Talking with Sen. Wayne Schmidt in support of the state 10 Cents a Meal pilot project: from left to right, Mark Coe of Goodwill's Farm to Freezer; farmer Isaiah Wunsch; Kelly lively of Cherry Capital Foods; Diane Conners of Groundwork; Don Coe, active member of the Traverse City Area Chamber of Commerce; Tom Freitas, food service director, Traverse City Area Public Schools.
*This column first appeared in the Aug. 6 Traverse City Record-Eagle.
Many Michigan farmers will sell significantly more fruits and vegetables to Michigan schools this fall, thanks to a new, cutting-edge law championed by area legislators. And if those champions have their way, our farmers could eventually be selling even more of their fresh produce to schools across the state.
Michigan will provide nearly $250,000 to schools that successfully compete for state matching grants aimed at purchasing Michigan-grown produce this school year. That means $500,000 or more in new, farm-to-school sales for our farmers, some of whom participated in a local pilot project, 10 Cents a Meal, first launched in 2013 in three counties in our Grand Traverse region.
Farmers interested in this promising new market should start talking to school food service directors, supportive distributors like Cherry Capital Foods and processors like Goodwill’s Farm to Freezer over the next two weeks.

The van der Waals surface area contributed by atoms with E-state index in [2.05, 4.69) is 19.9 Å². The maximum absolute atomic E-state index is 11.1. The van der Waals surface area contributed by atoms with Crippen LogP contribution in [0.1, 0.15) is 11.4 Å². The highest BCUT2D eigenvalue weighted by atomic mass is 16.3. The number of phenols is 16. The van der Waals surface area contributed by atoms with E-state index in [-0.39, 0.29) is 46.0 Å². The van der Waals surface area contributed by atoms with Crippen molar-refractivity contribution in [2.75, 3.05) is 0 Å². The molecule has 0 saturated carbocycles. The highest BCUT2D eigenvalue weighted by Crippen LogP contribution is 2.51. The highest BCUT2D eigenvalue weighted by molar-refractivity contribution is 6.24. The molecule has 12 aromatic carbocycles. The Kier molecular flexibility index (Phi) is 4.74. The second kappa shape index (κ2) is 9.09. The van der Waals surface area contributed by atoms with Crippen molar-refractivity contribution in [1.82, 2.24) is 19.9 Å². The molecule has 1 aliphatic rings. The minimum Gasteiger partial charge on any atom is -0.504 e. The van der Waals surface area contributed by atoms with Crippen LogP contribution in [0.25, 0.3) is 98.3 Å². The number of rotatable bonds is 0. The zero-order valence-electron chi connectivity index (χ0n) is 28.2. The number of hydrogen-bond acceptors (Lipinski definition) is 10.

That’s because the Michigan Department of Education expects to send grant applications to school food service directors Aug. 9, and applications are due on Aug. 23. This quick turnaround will allow successful schools time to start purchasing when they reopen in September. Applying schools must identify products they can purchase.
Parents and other supporters should know that the legislation calls not only for local food purchasing, but also for educational activities like school vegetable gardens. Teachers new to this curriculum can obtain carefully vetted lessons, which reflect the widely used Marzano teaching strategy, through the Traverse Bay Area Intermediate School District at farmtoschool.tbaisd.org.
The grants, which provide up to 10 cents a lunch in matching funds to schools to purchase Michigan produce, will be available to schools in 10 northwest Michigan counties, from Manistee to the Mackinac Bridge, and in 13 counties in West Michigan including Grand Rapids and the Muskegon area. Any Michigan farm can develop new markets in both regions.
In the original, three-county pilot, the three districts that started in the first year spent $150,000 on local produce in two years, compared to just $30,731 the year before it started. Four other districts later joined the pilot; the seven schools purchased 25 different products from 36 different area farms. Food service directors and farmers said the funding provided stability—for schools to try new foods like kale with students, and for farms to plan for school markets.
Legislators originally considered a $500,000 pilot that would have included schools in the Thumb region, too. But lower than expected state revenues scaled the pilot back. Sen. Darwin Booher, R-Evart, introduced the program and pushed to keep it alive even as many other programs were cut. Sen. Goeff Hansen, R-Hart, Sen. Wayne Schmidt, R-Traverse City and Rep Larry Inman, R-Acme also worked for funding.
“We think it has the potential of doing so many good things for our kids and for our state,” Sen. Booher said.
“The requirements schools have for serving more fruits and vegetables and good, healthy meals is the key to this,” he said. “Our farmers can grow it. They just have to have a market for it. I want to see it go statewide.”